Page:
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Type inference from default expressions

Available from Swift 5.7

Paul Hudson      @twostraws

SE-0347 expands Swift ability to use default values with generic parameter types. What it allows seems quite niche, but it does matter: if you have a generic type or function you can now provide a concrete type for a default expression, in places where previously Swift would have thrown up a compiler error.

As an example, we might have a function that returns count number of random items from any kind of sequence:

func drawLotto1<T: Sequence>(from options: T, count: Int = 7) -> [T.Element] {

That allows us to run a lottery using any kind of sequence, such as an array of names or an integer range:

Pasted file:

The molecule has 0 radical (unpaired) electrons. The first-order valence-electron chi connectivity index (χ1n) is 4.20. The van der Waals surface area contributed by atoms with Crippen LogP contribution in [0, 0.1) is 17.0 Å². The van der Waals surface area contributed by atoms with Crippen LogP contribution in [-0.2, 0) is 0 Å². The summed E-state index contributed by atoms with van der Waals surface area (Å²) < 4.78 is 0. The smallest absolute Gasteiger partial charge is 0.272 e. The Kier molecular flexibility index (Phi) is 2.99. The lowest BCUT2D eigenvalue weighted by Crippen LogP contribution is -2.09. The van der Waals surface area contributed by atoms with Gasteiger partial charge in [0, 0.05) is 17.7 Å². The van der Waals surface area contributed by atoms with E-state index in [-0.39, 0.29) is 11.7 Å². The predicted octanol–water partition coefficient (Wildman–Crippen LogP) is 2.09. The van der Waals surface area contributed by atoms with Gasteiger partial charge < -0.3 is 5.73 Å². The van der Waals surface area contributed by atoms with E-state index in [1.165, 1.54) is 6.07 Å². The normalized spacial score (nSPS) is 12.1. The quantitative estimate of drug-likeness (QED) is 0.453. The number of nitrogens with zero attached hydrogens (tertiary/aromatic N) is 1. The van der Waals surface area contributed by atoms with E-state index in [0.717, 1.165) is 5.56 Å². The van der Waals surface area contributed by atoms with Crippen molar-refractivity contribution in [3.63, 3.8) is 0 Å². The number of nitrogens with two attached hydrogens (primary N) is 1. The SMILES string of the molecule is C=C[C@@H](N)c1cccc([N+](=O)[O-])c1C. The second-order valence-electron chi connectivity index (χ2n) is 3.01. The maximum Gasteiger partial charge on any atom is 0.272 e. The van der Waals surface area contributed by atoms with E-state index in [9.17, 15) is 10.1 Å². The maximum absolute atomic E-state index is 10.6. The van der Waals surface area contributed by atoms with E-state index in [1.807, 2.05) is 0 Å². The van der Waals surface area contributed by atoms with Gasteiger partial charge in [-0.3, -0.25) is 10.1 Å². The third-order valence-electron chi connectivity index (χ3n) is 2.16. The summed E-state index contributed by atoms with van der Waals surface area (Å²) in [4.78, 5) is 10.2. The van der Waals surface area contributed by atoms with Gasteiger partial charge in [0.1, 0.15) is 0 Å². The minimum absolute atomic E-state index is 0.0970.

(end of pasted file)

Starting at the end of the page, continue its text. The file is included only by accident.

print(drawLotto1(from: 1...49))
print(drawLotto1(from: ["Jenny", "Trixie", "Cynthia"], count: 2))

SE-0347 extends this to allow us to provide a concrete type as default value for the T parameter in our function, allowing us to keep the flexibility to use string arrays or any other kind of collection, while also defaulting to the range option that we want most of the time:

func drawLotto2<T: Sequence>(from options: T = 1...49, count: Int = 7) -> [T.Element] {

And now we can call our function either with a custom sequence, or let the default take over:

print(drawLotto2(from: ["Jenny", "Trixie", "Cynthia"], count: 2))
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